By Karen L. Willoughby, Managing Editor
FORT POLK – At least 90 soldiers returning from Afghanistan this month will sleep easy, their first nights back home in America.[img_assist|nid=7648|title=Sheets for Soldiers|desc=Threcia Green buys sheets for First Baptist Dry Prong, which took up a special offering and donated $350 to the Sheets for Soldiers project.|link=none|align=left|width=478|height=640]
No sand. No bullets. No bombs. Just new sheets, provided through the efforts of Charleen Kennedy, a member of Calvary Baptist Church in Alexandria.
“I am thrilled that God blessed us so much,” Kennedy said. “We were able to meet a very specific need for our troops returning home.”
The Army provides items such as a bunk, desk and chair for returning soldiers who stay in barracks. No linens. No pillows. Nothing “personal.”
“If you are wondering why the military does not supply the sheets, sheets are a personal item,” Kennedy emailed in her plea for sheets. “If you are wondering why the soldiers do not have their items: They will arrive before their gear and they will not have full size sheets. They usually only have twin size. And, 90 of the soldiers will be housed in barracks that have full-size beds.”
When troops are deployed overseas, all the possessions of those living in barracks that they are not taking with them are secured until they return, explained Lieutenant Colonel (Ret.) Lisa Rickard, volunteer advisor for the Family Readiness Group at Fort Polk. Because of the mass influx of returning soldiers, it takes “a few days” to retrieve their belongings.
“A few months ago, one of my husband’s comrades was transported to a military hospital in Germany,” Kennedy emailed. “The entire time he was in the hospital, he never had sheets, towels, or a pillow. He had to use his t-shirt to dry and never had linens. This incident disturbed me. … That is why I am so passionate about this request.”
First Baptist Church of Dry Prong took up a special offering and donated $350. That purchased 24 sets of sheets. The others came from individuals, one, two or more sets at a time, including 10 sets from Barett Byrd, a retired Marine colonel.
“As a Winter Ranger and Force Recon Marine, I could make some chuckles about soldiers needing sheets, but I’m from the ‘old school,’ <grin>,” Byrd said. “Do they need just regular sheets or should I be looking for ‘Sponge Bob’ or other action heroes? Sorry, couldn’t help it. <grin>
“Bottom line: put us down for 10 sets, Michele and I,” Byrd continued. “It was an honor to serve and it’s an honor to help those who serve today. Ooorah! (That is Marine-speak for ‘hoo-ah.’)”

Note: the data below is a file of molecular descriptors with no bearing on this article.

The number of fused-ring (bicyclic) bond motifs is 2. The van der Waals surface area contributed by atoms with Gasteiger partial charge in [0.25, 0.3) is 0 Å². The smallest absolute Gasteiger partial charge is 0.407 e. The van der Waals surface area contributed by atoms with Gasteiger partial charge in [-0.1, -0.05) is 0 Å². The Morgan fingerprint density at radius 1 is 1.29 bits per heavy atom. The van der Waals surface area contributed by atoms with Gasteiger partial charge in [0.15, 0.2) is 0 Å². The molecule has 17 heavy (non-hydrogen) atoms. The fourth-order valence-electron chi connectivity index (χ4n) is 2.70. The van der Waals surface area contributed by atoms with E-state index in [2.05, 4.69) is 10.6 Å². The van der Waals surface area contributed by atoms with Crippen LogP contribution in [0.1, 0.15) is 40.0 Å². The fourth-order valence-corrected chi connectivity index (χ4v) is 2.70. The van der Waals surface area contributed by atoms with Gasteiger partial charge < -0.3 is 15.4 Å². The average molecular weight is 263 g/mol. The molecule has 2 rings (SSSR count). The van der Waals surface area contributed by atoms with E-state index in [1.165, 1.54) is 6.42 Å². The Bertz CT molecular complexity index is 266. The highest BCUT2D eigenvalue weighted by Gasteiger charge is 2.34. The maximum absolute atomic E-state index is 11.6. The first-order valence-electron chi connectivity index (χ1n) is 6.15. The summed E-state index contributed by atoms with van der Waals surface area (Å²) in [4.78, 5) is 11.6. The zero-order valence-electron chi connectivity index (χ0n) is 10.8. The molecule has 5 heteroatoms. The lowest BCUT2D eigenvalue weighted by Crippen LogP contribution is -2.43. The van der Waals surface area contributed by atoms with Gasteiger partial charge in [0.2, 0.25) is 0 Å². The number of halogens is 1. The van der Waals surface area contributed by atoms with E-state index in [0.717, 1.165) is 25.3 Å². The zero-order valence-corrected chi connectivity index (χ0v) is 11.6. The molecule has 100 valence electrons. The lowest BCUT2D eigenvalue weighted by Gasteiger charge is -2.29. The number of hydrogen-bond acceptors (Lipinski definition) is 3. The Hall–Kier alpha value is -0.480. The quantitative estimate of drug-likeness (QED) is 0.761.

The Family Readiness Group at Fort Polk (and all Army posts) exists to assist families and soldiers with a myriad of issues, including legal, financial or family-member issues.
“Typically it’s geared more towards the married soldiers,” Rickard said. “However, we extend that to ‘a soldier is a soldier.’”
When Rickard realized Wednesday, Sept. 21, that 90 soldiers to be housed in the barracks would be returning throughout the month of October to beds but no sheets, she responded with a call for 90 sets of sheets to a “Let me know whenever you have a need” request that she’d been given earlier.
Kennedy received a subsequent email later that day. She checked it out by forwarding it to a friend whose husband was in that unit. He forwarded it to his battalion commander, Tom Rickard. Soon after Lisa Rickard and Kennedy talked, the Calvary Alexandria member spun into action – emailing, calling, pleading for sheets – and her living room began to fill. Within two days, she had amassed 90 sets of sheets.
“I was amazed; these were nice sheets!” Rickard said. “They were sheets I’d want on my bed – nice thread count, good quality. … I really appreciated that. It was, ‘Wow, this would be nice to come home to!’ You’re not coming home to an empty barren room. You’re coming home to a piece of home.
“I can’t say enough about Charleen,” Rickard added. “She is a phenomenal woman.”
Others throughout the community helped; one woman made pillows. However, Rickard credits Kennedy with single-handedly collecting the last 90 sets of sheets so every soldier in the barracks would have bed linens.
“I reached out to organizations, friends, family and Sunday School classes; and First Baptist Church of Dry Prong also responded,” Kennedy said. “It was a blessing for our community to reach out to our troops coming home from Afghanistan, and in my heart, this reached very close to home for me with my husband John being deployed to the Middle East.”
It was a blessing for the soldiers to be welcomed home, Rickard said.
“Traumatic brain injuries, feelings of isolation and suicide prevention efforts are such issues now,” she said. “They have so many issues on their plate. … For them to come in their barracks to a made bed, clean room, pillows, a nice little packet with personal hygiene items – they come back feeling cared about.
“They have given so much,” Rickard continued. “Freedom isn’t free. They have been working seven days a week for an entire year. To be able to come back and feel some appreciation, and feel wanted and loved in their community means a whole bunch. It’s a piece of home, provided by the community.”
Another group of soldiers is returning home in December. They too will need bed linens, Rickard said. (The base’s Morale and Welfare group provides hygiene kits.) Kennedy has offered to collect sheets and pillows, and to take them to Fort Polk. Contact her at email@example.com.